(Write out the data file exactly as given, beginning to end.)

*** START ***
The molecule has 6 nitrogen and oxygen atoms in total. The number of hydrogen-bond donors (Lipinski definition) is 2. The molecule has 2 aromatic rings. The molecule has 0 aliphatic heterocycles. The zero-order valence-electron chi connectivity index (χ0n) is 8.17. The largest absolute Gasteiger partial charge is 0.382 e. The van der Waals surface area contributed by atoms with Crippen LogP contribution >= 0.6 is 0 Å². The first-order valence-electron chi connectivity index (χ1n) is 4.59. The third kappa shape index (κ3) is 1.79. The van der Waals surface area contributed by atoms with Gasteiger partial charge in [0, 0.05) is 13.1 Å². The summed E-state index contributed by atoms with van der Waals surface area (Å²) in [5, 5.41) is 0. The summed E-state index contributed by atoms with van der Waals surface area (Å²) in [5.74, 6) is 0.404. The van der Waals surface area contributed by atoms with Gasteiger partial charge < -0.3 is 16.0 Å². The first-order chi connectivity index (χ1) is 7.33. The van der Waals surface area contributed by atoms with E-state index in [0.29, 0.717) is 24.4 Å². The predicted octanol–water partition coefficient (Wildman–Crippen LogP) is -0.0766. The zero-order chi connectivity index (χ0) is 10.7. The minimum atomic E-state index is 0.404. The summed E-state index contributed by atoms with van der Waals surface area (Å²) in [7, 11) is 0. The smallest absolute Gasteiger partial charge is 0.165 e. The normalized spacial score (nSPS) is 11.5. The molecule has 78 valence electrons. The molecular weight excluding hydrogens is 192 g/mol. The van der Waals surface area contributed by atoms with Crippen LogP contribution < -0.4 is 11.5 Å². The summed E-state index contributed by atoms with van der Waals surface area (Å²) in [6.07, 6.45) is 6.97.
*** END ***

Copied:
The molecule has 6 nitrogen and oxygen atoms in total. The number of hydrogen-bond donors (Lipinski definition) is 2. The molecule has 2 aromatic rings. The molecule has 0 aliphatic heterocycles. The zero-order valence-electron chi connectivity index (χ0n) is 8.17. The largest absolute Gasteiger partial charge is 0.382 e. The van der Waals surface area contributed by atoms with Crippen LogP contribution >= 0.6 is 0 Å². The first-order valence-electron chi connectivity index (χ1n) is 4.59. The third kappa shape index (κ3) is 1.79. The van der Waals surface area contributed by atoms with Gasteiger partial charge in [0, 0.05) is 13.1 Å². The summed E-state index contributed by atoms with van der Waals surface area (Å²) in [5, 5.41) is 0. The summed E-state index contributed by atoms with van der Waals surface area (Å²) in [5.74, 6) is 0.404. The van der Waals surface area contributed by atoms with Gasteiger partial charge < -0.3 is 16.0 Å². The first-order chi connectivity index (χ1) is 7.33. The van der Waals surface area contributed by atoms with E-state index in [0.29, 0.717) is 24.4 Å². The predicted octanol–water partition coefficient (Wildman–Crippen LogP) is -0.0766. The zero-order chi connectivity index (χ0) is 10.7. The minimum atomic E-state index is 0.404. The summed E-state index contributed by atoms with van der Waals surface area (Å²) in [7, 11) is 0. The smallest absolute Gasteiger partial charge is 0.165 e. The normalized spacial score (nSPS) is 11.5. The molecule has 78 valence electrons. The molecular weight excluding hydrogens is 192 g/mol. The van der Waals surface area contributed by atoms with Crippen LogP contribution < -0.4 is 11.5 Å². The summed E-state index contributed by atoms with van der Waals surface area (Å²) in [6.07, 6.45) is 6.97.